Rule 3.- Rest your shoulders.
A relaxed body conveys tranquility and security. Body tension is not a good companion. If you take a seat and the adversary notices your tension in the rigidity of your posture, he will think that you are afraid of him. A rested body denotes naturalness and will not give clues as to how nervous you feel. In Spain, lawyers do not walk around the courtroom like in American movies. Here the lawyer is sheltered behind the table. And from that position you must transmit confidence in yourself. Don’t tend to eat the microphone on the table by lying on top of it. If you lean over the microphone you decrease the transmission of confidence in your defense. Also, do not touch it from time to time as a tension discharge. For your adversary, overt tension equates to little authority in your confidence and security.
Rule 4.- Don’t don’t lean forward.
There are gestures that reveal kindness and interest and gestures or postures that reveal aggressiveness. Even the same gesture or posture can have contradictory meanings. If in the middle of a conversation with another person you notice that they lean slightly towards you, this gesture reveals that that person is interested in what you are saying and you will find it pleasant. However, when you are in court acting as a lawyer and you have to question a witness or expert, avoid leaning forward when asking questions, as this gesture reveals a certain aggressiveness that can make the declarant uncomfortable and ruin your defense; surely the Tribunal will catch your attention; questioned will feel intimidated and his response will be hostile. Stay in your place, relaxed and calm; nothing better than addressing the witness with kindness.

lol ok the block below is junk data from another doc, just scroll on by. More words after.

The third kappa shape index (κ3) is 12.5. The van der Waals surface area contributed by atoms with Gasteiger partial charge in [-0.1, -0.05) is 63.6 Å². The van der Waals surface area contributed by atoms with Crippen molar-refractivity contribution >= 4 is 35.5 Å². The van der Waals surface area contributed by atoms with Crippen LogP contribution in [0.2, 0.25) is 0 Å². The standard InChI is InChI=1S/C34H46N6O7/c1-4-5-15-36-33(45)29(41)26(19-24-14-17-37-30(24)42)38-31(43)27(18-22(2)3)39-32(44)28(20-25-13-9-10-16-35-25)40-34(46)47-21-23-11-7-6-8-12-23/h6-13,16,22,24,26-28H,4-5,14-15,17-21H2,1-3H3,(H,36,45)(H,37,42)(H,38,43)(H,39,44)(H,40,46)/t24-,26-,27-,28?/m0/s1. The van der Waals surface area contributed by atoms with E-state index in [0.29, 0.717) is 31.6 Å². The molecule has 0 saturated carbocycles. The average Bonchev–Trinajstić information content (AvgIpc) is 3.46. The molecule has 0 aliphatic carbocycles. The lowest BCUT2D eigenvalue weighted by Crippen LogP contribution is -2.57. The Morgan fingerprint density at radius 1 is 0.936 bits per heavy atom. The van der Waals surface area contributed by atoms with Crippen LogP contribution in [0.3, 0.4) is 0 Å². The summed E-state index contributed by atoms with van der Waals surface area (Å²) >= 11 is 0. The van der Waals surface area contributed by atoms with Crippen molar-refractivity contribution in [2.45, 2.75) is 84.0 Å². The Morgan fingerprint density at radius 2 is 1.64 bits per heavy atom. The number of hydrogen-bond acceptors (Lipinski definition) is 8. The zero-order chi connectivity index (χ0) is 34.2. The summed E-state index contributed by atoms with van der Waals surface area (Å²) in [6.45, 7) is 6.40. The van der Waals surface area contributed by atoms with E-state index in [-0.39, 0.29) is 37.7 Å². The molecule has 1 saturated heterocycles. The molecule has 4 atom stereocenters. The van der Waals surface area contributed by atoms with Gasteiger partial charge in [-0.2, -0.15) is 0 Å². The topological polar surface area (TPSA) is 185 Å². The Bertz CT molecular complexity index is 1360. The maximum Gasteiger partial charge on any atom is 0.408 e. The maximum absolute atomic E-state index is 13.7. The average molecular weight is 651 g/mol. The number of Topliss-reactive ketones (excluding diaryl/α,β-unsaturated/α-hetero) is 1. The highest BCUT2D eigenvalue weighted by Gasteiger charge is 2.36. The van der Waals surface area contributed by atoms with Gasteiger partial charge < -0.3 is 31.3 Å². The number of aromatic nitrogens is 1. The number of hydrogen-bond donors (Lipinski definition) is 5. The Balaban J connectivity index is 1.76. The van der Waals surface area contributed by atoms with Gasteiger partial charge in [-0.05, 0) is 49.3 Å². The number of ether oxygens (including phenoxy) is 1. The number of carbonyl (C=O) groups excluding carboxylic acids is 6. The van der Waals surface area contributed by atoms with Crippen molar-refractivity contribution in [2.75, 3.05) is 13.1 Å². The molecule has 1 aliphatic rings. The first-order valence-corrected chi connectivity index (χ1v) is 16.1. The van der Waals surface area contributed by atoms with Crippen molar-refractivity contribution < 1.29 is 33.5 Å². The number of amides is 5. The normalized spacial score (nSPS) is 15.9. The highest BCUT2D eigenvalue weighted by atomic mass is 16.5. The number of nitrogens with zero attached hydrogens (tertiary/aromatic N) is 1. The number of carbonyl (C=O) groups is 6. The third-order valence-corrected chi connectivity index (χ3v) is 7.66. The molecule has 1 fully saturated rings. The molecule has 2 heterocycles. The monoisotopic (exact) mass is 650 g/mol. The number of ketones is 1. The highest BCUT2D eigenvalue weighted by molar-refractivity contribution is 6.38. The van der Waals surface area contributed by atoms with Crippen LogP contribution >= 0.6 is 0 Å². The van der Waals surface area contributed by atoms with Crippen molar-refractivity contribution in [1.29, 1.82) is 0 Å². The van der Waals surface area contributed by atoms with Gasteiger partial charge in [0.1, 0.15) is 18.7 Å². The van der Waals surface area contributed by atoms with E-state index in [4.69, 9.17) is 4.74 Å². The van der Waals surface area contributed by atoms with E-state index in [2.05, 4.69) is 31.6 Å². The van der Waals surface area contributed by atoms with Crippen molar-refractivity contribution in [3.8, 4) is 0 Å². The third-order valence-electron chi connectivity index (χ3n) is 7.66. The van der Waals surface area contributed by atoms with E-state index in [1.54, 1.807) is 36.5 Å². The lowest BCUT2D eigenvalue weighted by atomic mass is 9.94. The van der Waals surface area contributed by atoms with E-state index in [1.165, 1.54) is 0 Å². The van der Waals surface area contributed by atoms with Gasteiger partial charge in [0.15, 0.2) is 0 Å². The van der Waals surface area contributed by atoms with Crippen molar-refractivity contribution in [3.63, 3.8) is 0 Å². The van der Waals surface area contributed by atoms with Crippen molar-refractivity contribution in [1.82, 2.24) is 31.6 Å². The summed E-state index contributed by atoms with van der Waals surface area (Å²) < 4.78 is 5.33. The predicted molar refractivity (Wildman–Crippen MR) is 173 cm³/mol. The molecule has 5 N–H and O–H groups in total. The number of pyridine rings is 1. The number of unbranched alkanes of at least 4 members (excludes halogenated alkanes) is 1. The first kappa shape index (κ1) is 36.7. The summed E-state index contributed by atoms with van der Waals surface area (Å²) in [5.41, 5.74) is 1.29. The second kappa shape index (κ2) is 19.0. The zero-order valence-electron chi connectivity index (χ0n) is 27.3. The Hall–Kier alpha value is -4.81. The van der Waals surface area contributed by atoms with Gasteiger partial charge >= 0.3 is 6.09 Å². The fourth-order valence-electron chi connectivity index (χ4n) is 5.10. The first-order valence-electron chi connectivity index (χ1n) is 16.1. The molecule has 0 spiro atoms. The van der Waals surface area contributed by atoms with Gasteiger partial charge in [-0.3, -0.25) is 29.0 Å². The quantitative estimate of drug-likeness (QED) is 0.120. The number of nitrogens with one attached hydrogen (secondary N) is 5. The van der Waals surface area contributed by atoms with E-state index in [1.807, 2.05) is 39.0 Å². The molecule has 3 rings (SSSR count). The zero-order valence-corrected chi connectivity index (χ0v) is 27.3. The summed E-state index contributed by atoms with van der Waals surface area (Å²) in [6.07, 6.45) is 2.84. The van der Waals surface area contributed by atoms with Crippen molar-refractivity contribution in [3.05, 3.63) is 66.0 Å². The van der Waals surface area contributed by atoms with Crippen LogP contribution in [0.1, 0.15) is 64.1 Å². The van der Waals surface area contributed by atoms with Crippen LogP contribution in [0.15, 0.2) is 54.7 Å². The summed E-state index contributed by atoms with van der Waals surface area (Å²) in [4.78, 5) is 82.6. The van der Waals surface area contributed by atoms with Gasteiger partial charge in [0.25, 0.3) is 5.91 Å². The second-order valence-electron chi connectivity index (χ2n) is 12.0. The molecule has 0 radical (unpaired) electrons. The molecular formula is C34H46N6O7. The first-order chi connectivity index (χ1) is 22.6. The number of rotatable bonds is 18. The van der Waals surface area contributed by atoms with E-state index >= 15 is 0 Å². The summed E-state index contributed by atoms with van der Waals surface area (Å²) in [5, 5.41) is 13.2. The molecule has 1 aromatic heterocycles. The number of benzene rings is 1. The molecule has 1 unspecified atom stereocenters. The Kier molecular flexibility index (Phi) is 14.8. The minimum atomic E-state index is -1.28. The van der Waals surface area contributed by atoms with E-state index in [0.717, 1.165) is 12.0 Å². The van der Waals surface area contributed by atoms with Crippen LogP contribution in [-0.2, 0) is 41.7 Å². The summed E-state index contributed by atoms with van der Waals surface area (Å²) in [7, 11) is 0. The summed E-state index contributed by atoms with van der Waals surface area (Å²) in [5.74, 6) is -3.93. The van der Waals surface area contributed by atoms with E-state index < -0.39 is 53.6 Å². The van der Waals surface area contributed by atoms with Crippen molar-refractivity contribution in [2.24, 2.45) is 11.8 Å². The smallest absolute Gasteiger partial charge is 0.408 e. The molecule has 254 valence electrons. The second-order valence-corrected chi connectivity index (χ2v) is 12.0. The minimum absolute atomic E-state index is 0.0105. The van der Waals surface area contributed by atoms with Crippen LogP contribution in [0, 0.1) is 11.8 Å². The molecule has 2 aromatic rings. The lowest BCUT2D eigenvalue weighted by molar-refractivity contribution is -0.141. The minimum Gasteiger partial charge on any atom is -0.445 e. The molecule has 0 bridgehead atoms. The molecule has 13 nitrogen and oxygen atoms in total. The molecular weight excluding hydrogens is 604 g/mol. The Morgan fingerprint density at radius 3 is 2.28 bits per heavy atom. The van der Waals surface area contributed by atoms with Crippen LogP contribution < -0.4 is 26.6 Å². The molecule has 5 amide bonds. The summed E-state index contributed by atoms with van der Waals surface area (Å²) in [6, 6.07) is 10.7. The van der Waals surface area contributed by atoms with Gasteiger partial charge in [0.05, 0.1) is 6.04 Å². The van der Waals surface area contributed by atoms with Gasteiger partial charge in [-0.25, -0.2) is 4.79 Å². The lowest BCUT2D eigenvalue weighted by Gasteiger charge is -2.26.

Rule 5.- Do not look away as a sign of contempt.
¿How would you feel if the opposing counsel does not look at you while you are presenting your report? Wouldn’t you feel underappreciated and nobody?
The code between lawyers demands respect between colleagues, and that’s how it should be. Don’t forget that the customers, having finished their business, will go away; However, there is nothing better than a good relationship between colleagues. With the time even you can make friends, you can share things and, who knows if someday you will remember his good exposition and you could ask him for advice. P>
Mirale from the front and pay attention, even if you get bored. Don’t let him notice that your speech is boring. Bridge in its place. If you take it well prepared your defense will please you that they pay attention. Have empathy with your opponent. Do not forget that, by diverting the gaze with the intention of contempt, you can cause a rebound effect, and it is your opponent who understands that your lack of attention does not obey your lack of interest, but a reaction of avoiding contact out of fear of his excellence.
Photo: El Confidencial